After work, my fiance and I went directly to our local County Clerk and Recorder’s Office to apply for our marriage license. This is the part of the wedding planning I’ve looked forward to the most. In my eyes, no part was more momentous in my eyes simply because this is the part that I never thought I would be doing.
Though same-sex marriage was illegal for most of our relationship, that fact would not have stopped us from planning a wedding if we’d wanted to. It is this process, this paperwork and these simple legal matters that was denied us.
I’ve always gotten the impression that straight couples find filling out an application for a marriage license and speaking to an impartial county clerk through a window about social security numbers and mother’s maiden names to be an unremarkable errand and not worth speaking about, but I sat there stifling a whirlwind of emotions.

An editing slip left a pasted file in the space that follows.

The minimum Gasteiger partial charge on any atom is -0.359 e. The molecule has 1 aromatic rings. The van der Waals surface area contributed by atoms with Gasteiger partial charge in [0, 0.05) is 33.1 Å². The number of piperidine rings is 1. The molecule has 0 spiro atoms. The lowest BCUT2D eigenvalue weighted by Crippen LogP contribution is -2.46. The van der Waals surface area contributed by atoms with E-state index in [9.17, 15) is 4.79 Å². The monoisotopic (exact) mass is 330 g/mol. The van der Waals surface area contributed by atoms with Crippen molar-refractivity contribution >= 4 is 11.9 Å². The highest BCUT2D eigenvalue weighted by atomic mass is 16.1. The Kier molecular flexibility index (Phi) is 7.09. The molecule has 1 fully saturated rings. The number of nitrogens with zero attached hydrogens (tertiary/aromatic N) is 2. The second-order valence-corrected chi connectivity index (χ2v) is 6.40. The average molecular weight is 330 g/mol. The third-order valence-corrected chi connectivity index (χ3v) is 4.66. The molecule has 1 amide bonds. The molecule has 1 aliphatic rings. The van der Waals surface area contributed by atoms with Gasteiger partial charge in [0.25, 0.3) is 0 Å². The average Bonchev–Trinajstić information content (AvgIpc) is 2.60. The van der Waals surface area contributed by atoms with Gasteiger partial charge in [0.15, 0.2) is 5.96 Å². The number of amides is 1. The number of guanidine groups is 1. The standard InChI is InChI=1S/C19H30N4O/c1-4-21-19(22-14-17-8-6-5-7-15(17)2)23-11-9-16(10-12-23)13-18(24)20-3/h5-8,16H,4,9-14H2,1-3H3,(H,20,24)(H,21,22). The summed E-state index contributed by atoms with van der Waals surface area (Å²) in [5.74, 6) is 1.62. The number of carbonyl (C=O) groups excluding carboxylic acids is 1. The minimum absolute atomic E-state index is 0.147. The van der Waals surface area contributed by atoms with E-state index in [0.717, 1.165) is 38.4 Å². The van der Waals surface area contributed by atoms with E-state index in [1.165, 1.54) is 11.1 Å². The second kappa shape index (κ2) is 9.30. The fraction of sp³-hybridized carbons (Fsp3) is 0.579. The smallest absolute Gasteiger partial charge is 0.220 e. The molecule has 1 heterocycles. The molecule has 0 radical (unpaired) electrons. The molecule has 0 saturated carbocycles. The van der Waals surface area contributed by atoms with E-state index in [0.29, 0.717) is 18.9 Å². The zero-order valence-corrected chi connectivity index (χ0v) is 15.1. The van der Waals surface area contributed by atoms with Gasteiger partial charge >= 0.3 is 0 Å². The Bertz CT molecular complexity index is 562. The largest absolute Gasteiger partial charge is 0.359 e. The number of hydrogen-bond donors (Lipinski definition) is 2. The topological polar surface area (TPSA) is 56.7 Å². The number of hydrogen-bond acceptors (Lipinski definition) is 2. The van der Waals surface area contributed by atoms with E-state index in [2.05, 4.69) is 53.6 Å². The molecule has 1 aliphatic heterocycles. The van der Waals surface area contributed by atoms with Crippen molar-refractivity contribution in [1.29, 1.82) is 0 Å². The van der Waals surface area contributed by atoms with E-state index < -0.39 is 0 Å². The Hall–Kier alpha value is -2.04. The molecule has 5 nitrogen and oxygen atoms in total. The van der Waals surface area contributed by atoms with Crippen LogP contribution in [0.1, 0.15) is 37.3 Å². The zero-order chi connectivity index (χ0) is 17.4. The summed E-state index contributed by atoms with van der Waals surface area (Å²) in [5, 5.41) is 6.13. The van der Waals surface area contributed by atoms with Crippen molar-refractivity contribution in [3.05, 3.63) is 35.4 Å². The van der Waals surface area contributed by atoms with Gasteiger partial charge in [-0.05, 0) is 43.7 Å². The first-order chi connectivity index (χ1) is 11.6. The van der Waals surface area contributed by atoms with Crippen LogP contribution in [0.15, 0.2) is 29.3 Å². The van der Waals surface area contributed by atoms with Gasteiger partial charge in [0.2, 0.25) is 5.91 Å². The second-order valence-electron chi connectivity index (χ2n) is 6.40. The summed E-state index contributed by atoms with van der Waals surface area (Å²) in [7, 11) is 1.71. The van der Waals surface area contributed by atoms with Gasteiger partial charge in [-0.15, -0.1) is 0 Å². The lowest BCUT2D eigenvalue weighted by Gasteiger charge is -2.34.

I felt so proud and so happy to be alive and in love just where and when and with whom I am but I also felt the weight of all those who came before me and fought for and were denied this simple dignity and privilege. When we left, and the clerk congratulated us, as I’m sure she does every other couple, I nearly broke down in tears.